Nyström is aware that his unit could be more of a hindrance than a help. "We don't want to be a show-stopper," he says. As a result, the unit's pilots have learned NATO-standard combat search-and-rescue and other alliance procedures. They are also using English, rather than Swedish, in radio communications. "Getting used to the 'brevity words' and abbreviations is something that requires training." This task is made slightly easier because many air force words are already English, with no Swedish equivalent, says Nyström.
"We are using every minute to become mission-ready," he adds. The squadron is doing a lot of "combined air operations" and self-defence training. Saab Sk60 advanced trainers are available at Ronneby to provide a dissimilar type to operate with and against. Some of 172 Sqn's pilots are current on the Sk60 as well as the Gripen, says Nyström.
He acknowledges Sweden faces challenges. Defence cuts in recent years have seen air force wings close and for the last year or two, pilots have averaged 70-80h flying rather than the 120h intended by the air force. The conversion of most units from the Viggen and Saab J35 Draken to the JAS39 has also limited the amount of operational training, says Nyström. However, both issues are receding. Today, 172 Sqn is seen as a key unit and has priority for spares to ensure it meets its requirement for each pilot to fly 120h. The apron area at Ronneby is also to be extended to provide room for both F17 units to operate at the same time.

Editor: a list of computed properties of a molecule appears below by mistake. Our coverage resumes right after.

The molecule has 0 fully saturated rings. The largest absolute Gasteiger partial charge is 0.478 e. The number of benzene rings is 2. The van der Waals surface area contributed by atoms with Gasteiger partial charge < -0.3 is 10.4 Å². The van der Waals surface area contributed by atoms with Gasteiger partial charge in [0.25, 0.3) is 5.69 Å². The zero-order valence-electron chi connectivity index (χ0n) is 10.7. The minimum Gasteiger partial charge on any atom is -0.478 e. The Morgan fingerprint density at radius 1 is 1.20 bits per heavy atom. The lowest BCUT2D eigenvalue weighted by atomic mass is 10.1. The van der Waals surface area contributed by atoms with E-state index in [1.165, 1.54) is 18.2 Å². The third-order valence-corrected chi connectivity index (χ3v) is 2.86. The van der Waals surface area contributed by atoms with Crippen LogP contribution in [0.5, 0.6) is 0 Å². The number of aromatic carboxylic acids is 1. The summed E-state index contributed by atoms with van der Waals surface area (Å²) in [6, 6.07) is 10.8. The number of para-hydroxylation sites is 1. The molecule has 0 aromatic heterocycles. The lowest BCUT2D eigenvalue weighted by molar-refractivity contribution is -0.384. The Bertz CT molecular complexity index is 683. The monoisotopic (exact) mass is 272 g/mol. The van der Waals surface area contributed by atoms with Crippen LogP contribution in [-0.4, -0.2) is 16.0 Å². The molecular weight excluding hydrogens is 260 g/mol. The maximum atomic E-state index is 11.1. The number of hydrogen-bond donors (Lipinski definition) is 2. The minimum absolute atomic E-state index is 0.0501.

Sweden has little experience of peace support and wartime missions, "which makes me humble and anxious to listen and learn from others", says Nyström. "This year we are concentrating on learning." Visiting NATO members is part of this process, he adds. "We have a good relationship with Norway and are trying to get established with the UK and Germany."
On the plus side, says Nyström, Sweden is committed to being able to participate in international operations. "We have got everybody's agreement that this is the way to go." He also notes that the differences - cultural, technical and airmanship - between the Swedish air force and its NATO compatriots are not large. The unit is participating several international exercises, including one in Bulgaria and another in Hungary. Next year the squadron hopes to participate in Friesian Flag in the Netherlands and the Nordic air meet.
Nyström says the Swedish air force plans to evaluate the unit in the late third quarter/early fourth quarter this year: "I hope a NATO team evaluates us next year so we can see if we are on the right lines. We could learn a lot," he says.
The squadron will be able to fly a range of defensive and offensive counter air missions, although it will have to abandon some traditional Swedish practices. The JAS39A does not have an IFF interrogator because Sweden has a national command and control network, into which the Gripen is linked by a sophisticated datalink. "The Swedish air force relies on datalink, so for training at 172 Sqn we have shut it down to learn the old way," says Nyström. "It does mean losing some flexibility."
Rotation of pilots is an issue that will be eased by increasing the number of units and pilots trained to operate outside Sweden. Rotation is important because pilots lose skills on operations where they have restricted missions, so they need to return to Sweden to maintain skills currency. Personnel rotation issues would be eased if 172 Sqn pilot numbers were increased to 20, says Nyström, as would having more units ready for overseas commitments. "I believe in future, all Swedish squadrons will be able to deploy for these operations."
Source: Flight International